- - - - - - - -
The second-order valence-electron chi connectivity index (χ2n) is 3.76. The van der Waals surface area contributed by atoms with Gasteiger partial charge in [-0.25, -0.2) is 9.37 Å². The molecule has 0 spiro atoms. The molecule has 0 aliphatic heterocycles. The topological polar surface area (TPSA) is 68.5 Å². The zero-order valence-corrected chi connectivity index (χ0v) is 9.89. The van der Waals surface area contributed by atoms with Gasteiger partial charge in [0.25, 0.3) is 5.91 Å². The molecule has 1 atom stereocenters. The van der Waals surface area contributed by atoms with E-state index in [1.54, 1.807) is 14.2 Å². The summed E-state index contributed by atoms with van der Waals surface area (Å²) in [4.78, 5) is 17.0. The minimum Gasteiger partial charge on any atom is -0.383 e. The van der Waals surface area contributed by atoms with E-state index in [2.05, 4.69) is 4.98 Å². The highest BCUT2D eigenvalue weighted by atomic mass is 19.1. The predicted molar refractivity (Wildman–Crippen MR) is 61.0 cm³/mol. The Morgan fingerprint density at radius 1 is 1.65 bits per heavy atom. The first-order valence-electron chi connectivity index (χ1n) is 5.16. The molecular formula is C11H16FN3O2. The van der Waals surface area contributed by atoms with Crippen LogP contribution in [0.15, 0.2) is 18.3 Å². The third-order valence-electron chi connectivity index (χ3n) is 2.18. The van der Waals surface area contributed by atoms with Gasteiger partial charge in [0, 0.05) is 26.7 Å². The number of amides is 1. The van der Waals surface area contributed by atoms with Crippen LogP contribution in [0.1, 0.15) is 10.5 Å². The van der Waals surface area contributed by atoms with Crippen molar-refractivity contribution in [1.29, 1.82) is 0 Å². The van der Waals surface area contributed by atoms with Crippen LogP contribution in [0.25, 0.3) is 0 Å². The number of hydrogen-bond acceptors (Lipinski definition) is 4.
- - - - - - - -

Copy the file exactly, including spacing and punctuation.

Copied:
The second-order valence-electron chi connectivity index (χ2n) is 3.76. The van der Waals surface area contributed by atoms with Gasteiger partial charge in [-0.25, -0.2) is 9.37 Å². The molecule has 0 spiro atoms. The molecule has 0 aliphatic heterocycles. The topological polar surface area (TPSA) is 68.5 Å². The zero-order valence-corrected chi connectivity index (χ0v) is 9.89. The van der Waals surface area contributed by atoms with Gasteiger partial charge in [0.25, 0.3) is 5.91 Å². The molecule has 1 atom stereocenters. The van der Waals surface area contributed by atoms with E-state index in [1.54, 1.807) is 14.2 Å². The summed E-state index contributed by atoms with van der Waals surface area (Å²) in [4.78, 5) is 17.0. The minimum Gasteiger partial charge on any atom is -0.383 e. The van der Waals surface area contributed by atoms with E-state index in [2.05, 4.69) is 4.98 Å². The highest BCUT2D eigenvalue weighted by atomic mass is 19.1. The predicted molar refractivity (Wildman–Crippen MR) is 61.0 cm³/mol. The Morgan fingerprint density at radius 1 is 1.65 bits per heavy atom. The first-order valence-electron chi connectivity index (χ1n) is 5.16. The molecular formula is C11H16FN3O2. The van der Waals surface area contributed by atoms with Crippen LogP contribution in [0.15, 0.2) is 18.3 Å². The third-order valence-electron chi connectivity index (χ3n) is 2.18. The van der Waals surface area contributed by atoms with Gasteiger partial charge in [0, 0.05) is 26.7 Å². The number of amides is 1. The van der Waals surface area contributed by atoms with Crippen LogP contribution in [0.1, 0.15) is 10.5 Å². The van der Waals surface area contributed by atoms with Crippen molar-refractivity contribution in [1.29, 1.82) is 0 Å². The van der Waals surface area contributed by atoms with Crippen LogP contribution in [0.25, 0.3) is 0 Å². The number of hydrogen-bond acceptors (Lipinski definition) is 4.